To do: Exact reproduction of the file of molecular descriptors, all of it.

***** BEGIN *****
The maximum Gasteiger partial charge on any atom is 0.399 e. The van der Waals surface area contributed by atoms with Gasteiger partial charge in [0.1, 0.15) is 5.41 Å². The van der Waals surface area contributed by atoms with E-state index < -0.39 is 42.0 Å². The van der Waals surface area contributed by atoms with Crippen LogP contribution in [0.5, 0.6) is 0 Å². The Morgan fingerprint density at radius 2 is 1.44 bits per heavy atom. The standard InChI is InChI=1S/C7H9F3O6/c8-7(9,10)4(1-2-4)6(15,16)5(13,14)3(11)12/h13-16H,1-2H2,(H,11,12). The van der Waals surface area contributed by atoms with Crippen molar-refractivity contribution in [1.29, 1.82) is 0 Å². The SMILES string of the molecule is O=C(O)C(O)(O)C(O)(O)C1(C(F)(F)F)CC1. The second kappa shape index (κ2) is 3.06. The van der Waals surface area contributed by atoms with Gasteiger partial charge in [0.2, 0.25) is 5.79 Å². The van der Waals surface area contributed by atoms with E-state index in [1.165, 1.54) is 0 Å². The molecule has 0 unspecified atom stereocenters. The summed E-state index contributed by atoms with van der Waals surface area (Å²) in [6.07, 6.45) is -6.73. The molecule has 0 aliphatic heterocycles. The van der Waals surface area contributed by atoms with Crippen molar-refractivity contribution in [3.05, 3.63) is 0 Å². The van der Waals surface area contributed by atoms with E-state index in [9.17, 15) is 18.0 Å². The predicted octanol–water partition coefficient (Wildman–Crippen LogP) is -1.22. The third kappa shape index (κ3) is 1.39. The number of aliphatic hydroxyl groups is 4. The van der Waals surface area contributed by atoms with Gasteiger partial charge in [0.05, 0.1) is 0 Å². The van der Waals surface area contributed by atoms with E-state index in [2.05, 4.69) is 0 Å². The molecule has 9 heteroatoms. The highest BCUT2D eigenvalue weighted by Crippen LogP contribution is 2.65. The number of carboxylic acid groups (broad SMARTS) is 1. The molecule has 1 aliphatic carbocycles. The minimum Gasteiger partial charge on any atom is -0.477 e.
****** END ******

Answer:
The maximum Gasteiger partial charge on any atom is 0.399 e. The van der Waals surface area contributed by atoms with Gasteiger partial charge in [0.1, 0.15) is 5.41 Å². The van der Waals surface area contributed by atoms with E-state index < -0.39 is 42.0 Å². The van der Waals surface area contributed by atoms with Crippen LogP contribution in [0.5, 0.6) is 0 Å². The Morgan fingerprint density at radius 2 is 1.44 bits per heavy atom. The standard InChI is InChI=1S/C7H9F3O6/c8-7(9,10)4(1-2-4)6(15,16)5(13,14)3(11)12/h13-16H,1-2H2,(H,11,12). The van der Waals surface area contributed by atoms with Crippen molar-refractivity contribution in [1.29, 1.82) is 0 Å². The SMILES string of the molecule is O=C(O)C(O)(O)C(O)(O)C1(C(F)(F)F)CC1. The second kappa shape index (κ2) is 3.06. The van der Waals surface area contributed by atoms with Gasteiger partial charge in [0.2, 0.25) is 5.79 Å². The van der Waals surface area contributed by atoms with E-state index in [1.165, 1.54) is 0 Å². The molecule has 0 unspecified atom stereocenters. The summed E-state index contributed by atoms with van der Waals surface area (Å²) in [6.07, 6.45) is -6.73. The molecule has 0 aliphatic heterocycles. The van der Waals surface area contributed by atoms with Crippen molar-refractivity contribution in [3.05, 3.63) is 0 Å². The van der Waals surface area contributed by atoms with E-state index in [9.17, 15) is 18.0 Å². The predicted octanol–water partition coefficient (Wildman–Crippen LogP) is -1.22. The third kappa shape index (κ3) is 1.39. The number of aliphatic hydroxyl groups is 4. The van der Waals surface area contributed by atoms with Gasteiger partial charge in [0.05, 0.1) is 0 Å². The van der Waals surface area contributed by atoms with E-state index in [2.05, 4.69) is 0 Å². The molecule has 9 heteroatoms. The highest BCUT2D eigenvalue weighted by Crippen LogP contribution is 2.65. The number of carboxylic acid groups (broad SMARTS) is 1. The molecule has 1 aliphatic carbocycles. The minimum Gasteiger partial charge on any atom is -0.477 e.